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Dear Homeward Bound: Should I worry about blue-green algae?

Dear Homeward Bound,
I’ve been hearing a lot about blue-green algae these days and how it can be dangerous to dogs. What is it and why is it dangerous?
Curious
Dear Curious,
There are lots of reports of this scary phenomenon these days.
We did some research to find out some more information for you and learned that the “algae” is not actually a type of algae but a bacteria known as cyanobacteria. Cyanobacteria isn’t visible to the naked eye, but it often gives the appearance of algae when it clumps together in bodies of water. This bacteria is often found in non-flowing freshwater during hot seasons with little rainfall. Toxic algae can also grow in backyard pools and decorative ponds if they aren’t routinely cleaned (akc.org/expert-advice/news/blue-green-algae-symptoms-tips/).
It is dangerous to dogs — and humans too — because it is toxic to different organs in the body. Dogs are more likely to get poisoned by it because they play in water and often drink it or grab tennis balls or other items out of it. The best way to protect your dog is to keep him or her leashed around bodies of water, especially if they are foamy or have “mats” of scum on the surface. Do not let your dog drink pond, lake, or river water. Always pack your own water for him or her.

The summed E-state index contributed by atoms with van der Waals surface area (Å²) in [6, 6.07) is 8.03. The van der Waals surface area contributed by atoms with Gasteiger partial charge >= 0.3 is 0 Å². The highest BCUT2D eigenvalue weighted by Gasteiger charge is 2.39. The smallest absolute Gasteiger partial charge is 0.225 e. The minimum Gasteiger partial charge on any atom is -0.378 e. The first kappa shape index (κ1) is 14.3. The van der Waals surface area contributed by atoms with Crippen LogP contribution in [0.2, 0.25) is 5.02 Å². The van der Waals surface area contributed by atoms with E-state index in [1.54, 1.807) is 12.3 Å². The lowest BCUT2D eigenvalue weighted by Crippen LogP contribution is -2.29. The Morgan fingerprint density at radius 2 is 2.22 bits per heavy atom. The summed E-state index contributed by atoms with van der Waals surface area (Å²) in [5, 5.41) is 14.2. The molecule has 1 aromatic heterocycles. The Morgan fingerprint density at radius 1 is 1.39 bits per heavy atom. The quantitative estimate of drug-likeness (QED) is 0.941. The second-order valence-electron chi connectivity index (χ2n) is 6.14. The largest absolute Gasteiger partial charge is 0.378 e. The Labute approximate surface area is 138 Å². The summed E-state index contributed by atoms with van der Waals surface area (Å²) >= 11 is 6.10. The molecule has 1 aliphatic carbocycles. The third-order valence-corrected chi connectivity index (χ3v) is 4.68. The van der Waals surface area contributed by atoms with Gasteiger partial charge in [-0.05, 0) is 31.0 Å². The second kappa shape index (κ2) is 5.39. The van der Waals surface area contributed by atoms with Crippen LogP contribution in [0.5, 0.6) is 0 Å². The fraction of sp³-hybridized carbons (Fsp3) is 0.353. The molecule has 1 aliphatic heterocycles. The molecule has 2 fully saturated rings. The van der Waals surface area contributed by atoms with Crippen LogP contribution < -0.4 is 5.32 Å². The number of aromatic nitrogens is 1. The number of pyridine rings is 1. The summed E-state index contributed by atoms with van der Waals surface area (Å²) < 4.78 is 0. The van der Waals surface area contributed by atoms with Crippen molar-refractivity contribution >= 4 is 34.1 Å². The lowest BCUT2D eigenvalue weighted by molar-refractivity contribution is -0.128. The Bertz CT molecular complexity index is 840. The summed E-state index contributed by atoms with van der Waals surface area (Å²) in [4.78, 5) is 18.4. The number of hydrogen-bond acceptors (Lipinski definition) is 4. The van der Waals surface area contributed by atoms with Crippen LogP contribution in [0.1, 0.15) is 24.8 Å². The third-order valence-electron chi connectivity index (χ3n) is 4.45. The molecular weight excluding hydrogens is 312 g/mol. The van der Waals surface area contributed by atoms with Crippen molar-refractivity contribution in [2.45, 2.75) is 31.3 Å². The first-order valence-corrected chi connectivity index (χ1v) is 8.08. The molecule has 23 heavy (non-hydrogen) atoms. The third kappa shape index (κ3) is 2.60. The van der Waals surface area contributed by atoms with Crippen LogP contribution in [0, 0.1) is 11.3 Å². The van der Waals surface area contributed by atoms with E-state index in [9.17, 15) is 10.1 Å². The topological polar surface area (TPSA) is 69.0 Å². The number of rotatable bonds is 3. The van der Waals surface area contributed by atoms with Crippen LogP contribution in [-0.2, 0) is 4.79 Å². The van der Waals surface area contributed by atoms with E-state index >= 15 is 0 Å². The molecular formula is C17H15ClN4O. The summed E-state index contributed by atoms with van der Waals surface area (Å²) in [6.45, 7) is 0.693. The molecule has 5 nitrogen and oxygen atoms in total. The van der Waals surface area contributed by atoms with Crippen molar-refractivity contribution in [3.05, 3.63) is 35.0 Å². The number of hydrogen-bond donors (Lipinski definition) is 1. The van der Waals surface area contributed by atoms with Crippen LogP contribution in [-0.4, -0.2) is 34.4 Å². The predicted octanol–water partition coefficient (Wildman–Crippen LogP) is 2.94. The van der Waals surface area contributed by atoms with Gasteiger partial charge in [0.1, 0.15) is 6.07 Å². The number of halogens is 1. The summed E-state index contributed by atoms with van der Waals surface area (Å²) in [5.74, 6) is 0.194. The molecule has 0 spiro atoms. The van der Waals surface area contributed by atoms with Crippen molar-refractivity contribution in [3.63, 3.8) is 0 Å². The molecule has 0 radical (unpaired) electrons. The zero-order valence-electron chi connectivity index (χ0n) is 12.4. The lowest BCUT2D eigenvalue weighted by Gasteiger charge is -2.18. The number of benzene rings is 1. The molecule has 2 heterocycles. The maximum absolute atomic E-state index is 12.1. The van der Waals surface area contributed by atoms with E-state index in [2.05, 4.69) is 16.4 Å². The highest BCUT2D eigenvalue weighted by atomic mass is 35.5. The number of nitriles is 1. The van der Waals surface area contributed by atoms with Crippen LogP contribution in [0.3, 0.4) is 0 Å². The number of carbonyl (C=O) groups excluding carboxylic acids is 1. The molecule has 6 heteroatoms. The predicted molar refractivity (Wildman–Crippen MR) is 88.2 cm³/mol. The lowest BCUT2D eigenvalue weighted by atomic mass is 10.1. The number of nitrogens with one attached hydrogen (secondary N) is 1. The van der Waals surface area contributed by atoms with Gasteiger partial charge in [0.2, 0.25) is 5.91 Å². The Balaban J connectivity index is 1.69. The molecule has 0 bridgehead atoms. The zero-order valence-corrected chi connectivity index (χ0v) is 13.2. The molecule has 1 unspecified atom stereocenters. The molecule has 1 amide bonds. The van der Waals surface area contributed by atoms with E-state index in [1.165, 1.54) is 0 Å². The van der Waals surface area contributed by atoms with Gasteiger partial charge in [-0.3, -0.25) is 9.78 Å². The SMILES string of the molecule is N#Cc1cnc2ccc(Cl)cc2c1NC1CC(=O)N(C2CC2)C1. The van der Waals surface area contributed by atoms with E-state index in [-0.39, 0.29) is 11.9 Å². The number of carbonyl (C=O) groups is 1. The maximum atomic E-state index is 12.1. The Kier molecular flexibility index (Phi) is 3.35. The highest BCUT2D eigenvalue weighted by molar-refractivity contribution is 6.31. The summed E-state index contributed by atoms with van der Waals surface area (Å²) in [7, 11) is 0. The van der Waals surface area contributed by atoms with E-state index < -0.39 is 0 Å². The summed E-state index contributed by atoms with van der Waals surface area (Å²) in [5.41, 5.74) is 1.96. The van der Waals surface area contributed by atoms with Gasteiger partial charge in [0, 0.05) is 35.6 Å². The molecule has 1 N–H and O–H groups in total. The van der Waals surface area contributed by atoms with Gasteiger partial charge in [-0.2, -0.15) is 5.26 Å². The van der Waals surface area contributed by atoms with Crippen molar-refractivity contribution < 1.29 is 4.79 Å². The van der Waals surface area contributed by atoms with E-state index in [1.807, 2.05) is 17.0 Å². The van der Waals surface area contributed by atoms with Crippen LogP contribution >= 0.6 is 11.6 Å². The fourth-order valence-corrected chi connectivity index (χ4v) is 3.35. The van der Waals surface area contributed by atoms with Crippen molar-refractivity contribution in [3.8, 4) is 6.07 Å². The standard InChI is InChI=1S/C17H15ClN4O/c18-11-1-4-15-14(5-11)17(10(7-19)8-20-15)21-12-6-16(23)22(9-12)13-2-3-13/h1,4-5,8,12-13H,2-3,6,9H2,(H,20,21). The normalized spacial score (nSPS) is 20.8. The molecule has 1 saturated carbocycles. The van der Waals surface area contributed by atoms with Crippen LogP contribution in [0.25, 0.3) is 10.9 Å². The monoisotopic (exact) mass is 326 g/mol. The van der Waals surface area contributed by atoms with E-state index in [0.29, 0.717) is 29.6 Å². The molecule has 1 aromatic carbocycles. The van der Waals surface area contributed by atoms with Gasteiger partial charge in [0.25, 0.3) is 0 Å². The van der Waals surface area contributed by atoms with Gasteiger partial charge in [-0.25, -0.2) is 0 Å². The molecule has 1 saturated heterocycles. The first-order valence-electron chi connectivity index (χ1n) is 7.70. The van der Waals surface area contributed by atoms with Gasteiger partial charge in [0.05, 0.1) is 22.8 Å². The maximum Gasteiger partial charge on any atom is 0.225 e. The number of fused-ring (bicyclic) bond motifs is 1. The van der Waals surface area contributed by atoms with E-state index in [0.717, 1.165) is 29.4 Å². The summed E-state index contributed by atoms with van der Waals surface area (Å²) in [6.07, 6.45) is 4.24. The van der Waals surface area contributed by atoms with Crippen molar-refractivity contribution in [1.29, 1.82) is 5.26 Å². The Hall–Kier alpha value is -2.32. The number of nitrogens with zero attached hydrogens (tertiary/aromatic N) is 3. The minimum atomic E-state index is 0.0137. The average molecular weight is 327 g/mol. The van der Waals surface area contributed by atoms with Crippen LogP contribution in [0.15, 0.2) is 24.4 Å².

If you have any concerns that your dog may have drunk water that is contaminated with blue-green algae/cyanobacteria, call your veterinarian immediately for professional advice.
Jessica Danyow
Homeward Bound

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